Based on my extensive experience as a union representative, as one who has sat in on many “investigative” interviews of employees accused of wrongdoing, I can pretty much guarantee you that the district had determined before April 8 that Turner was guilty of some district policy infraction (there are many policies, of course, that one can trip over), and that the only reason for the “investigation” was to gather evidence to “convict” him before the Board of Education.

Again, based on my experience dealing with these kinds of matters, Mr. Turner, like many of the employees I represented, was already guilty in the eyes of management before he was asked the first question. The questions were designed not to obtain facts or shed light on known facts, but to build a case against him. Thus, there was no need to talk to him and have him further explain his side of the story as the phony investigation proceeded.

It’s true enough he will get his chance to “state his case” before the Board, as Superintendent Huff said. That hearing will happen on May 9.* But think about the odds against Turner. You have the school district’s superhero superintendent, and all the school district’s resources, stacked against a teacher who got four minutes—during an interrogation ambush and without any union representation—to contribute his side of the story, and obviously after conclusions were already drawn.

I don’t like his chances.

But there are, as the Globe reported, some local students and parents trying to help him. A site offering a petition to the school board to “Allow Randy Turner To Continue Teaching” has now reached 229 supporters. And a Facebook page has been created that now has 570 “likes.”

As for Turner’s state of mind at this time, he says:

I don’t want to let people know that I am worried to death about losing a job I love and worried that the steps that have been taken against me could end up marking the end of my teaching career.
 
Though I feel like a young man, let’s face it- I’m 57 and I have a pacemaker. Schools aren’t going to be lining up to add me to their faculties.
We should all hope, as citizens and as taxpayers, that the Board of Education will do its job and give Mr. Turner a fair hearing and actually give his defense the weight it deserves, considering his achievements as a teacher and the fact that we need folks in the classroom who give a damn about their profession of educating our kids.
_______________________________
* UPDATE: The Board of Education hearing that will decide Turner’s fate has been moved, according to Turner, from May 9 to May 23 at 9 a.m. He wrote:
I had been a bit concerned when I have heard that parents had planned to pull their students out of school May 9 to attend the hearing. Now that won’t be necessary, since the last day of school is Tuesday, May 21.On a sad note, this pretty much guarantees, barring some sensible intervention in this matter, that I have already spent my last day with this year’s eighth graders.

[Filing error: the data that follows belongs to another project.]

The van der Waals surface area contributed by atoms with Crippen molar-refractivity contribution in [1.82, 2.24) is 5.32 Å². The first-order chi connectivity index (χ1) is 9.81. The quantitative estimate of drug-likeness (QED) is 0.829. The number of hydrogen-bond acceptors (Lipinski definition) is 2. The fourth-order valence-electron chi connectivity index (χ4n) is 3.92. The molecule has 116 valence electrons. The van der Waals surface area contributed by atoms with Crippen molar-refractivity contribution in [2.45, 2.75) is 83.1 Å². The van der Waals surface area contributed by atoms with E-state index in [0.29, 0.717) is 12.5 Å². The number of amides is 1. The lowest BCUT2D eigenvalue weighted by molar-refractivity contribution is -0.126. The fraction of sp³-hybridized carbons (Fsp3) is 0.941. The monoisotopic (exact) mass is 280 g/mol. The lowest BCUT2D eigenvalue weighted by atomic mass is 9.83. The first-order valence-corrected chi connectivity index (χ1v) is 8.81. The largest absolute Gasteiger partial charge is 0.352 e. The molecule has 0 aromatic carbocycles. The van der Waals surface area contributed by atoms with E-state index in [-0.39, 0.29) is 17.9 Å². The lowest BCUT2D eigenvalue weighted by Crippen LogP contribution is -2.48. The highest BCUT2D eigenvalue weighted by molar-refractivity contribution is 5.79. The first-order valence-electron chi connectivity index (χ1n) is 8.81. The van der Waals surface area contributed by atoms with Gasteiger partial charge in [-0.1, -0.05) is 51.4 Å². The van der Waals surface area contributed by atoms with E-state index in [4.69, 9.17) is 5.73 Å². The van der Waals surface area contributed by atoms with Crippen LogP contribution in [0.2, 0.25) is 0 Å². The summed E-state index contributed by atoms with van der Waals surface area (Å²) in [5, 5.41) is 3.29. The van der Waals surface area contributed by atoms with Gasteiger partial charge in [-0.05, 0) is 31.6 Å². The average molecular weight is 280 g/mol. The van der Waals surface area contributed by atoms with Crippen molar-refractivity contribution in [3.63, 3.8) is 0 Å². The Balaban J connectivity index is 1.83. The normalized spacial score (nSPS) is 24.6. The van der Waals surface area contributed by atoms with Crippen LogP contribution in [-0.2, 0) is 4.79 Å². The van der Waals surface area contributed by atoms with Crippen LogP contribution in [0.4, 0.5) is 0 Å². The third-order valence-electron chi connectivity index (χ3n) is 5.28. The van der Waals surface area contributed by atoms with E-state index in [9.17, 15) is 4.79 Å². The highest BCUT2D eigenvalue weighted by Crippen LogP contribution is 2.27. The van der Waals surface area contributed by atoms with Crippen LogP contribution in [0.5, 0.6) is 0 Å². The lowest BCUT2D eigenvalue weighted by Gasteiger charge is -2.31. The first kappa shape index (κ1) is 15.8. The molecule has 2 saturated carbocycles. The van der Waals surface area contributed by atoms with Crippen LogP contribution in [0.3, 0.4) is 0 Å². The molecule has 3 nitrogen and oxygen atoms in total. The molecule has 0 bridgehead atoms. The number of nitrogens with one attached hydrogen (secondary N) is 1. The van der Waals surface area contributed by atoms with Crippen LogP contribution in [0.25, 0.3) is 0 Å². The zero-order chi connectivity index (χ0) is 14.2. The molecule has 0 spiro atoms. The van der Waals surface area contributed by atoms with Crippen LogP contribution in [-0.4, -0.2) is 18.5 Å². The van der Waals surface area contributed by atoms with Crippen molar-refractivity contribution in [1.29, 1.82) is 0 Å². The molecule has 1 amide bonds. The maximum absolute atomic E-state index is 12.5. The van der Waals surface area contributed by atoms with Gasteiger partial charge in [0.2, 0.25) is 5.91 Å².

In Us We Trust

A former banker writing in the Joplin Globe a few days ago (Devaluing currency to offset spending is risky” ), spent 827 words trying to tell us something about inflation and debt and, well, lots of stuff, but very little of it made much sense to me. Bankers often don’t make much sense to me.

But the column reminded me of something I have always wondered about: How does money itself work?

Turns out the great Wonkblog posted a piece on Friday about that very subject, about “the nature of money.” And it turns out that, just as I suspected,

Money really is just a symbolic, mutually shared illusion.

We can hold dollars in our hands. They are real physical things. But they aren’t “money” unless they can buy stuff. Thus, although dollars are real things, “money truly is an idea rather than a thing.” The Wonkblog piece points out:

…what makes money money is what you can do with it. If you can purchase the goods and services that you want and need with it, it is money; if you can’t, it isn’t.  Money is memory, said Narayana Kocherlakota in an important 1996 paper (he is now president of the Minneapolis Fed). It is the way we as a society record how much capacity to buy stuff each of us possess.

I broached this subject for one simple reason, which Wonkblog’s Neil Irwin put very well:

Once you accept that money truly is an idea rather than a thing, it becomes clearer that there is no single “right” way to run a monetary system. It is merely trying to figure out, through trial and error (and mankind has had plenty of error over our history), what system works best.

You see? As human beings, who presumably are trying to find ways to improve our individual and collective well-being, we are always experimenting, hopefully always learning from our successes and failures. And that doesn’t just apply to our monetary system. In all aspects of our culture, particularly regarding those things that require collective consideration and action, we should be getting better at figuring out what to do and what not to do as we address the inevitable change we see around us. Progress not regress.

But these days we see so many powerful forces around us that respond to the changes the modern world presents to us by demanding we go backwards—like, for instance, returning to the gold standard—rather than building on the advances we have made.

Neil Irwin ends his piece with what he calls a “fundamental truth”: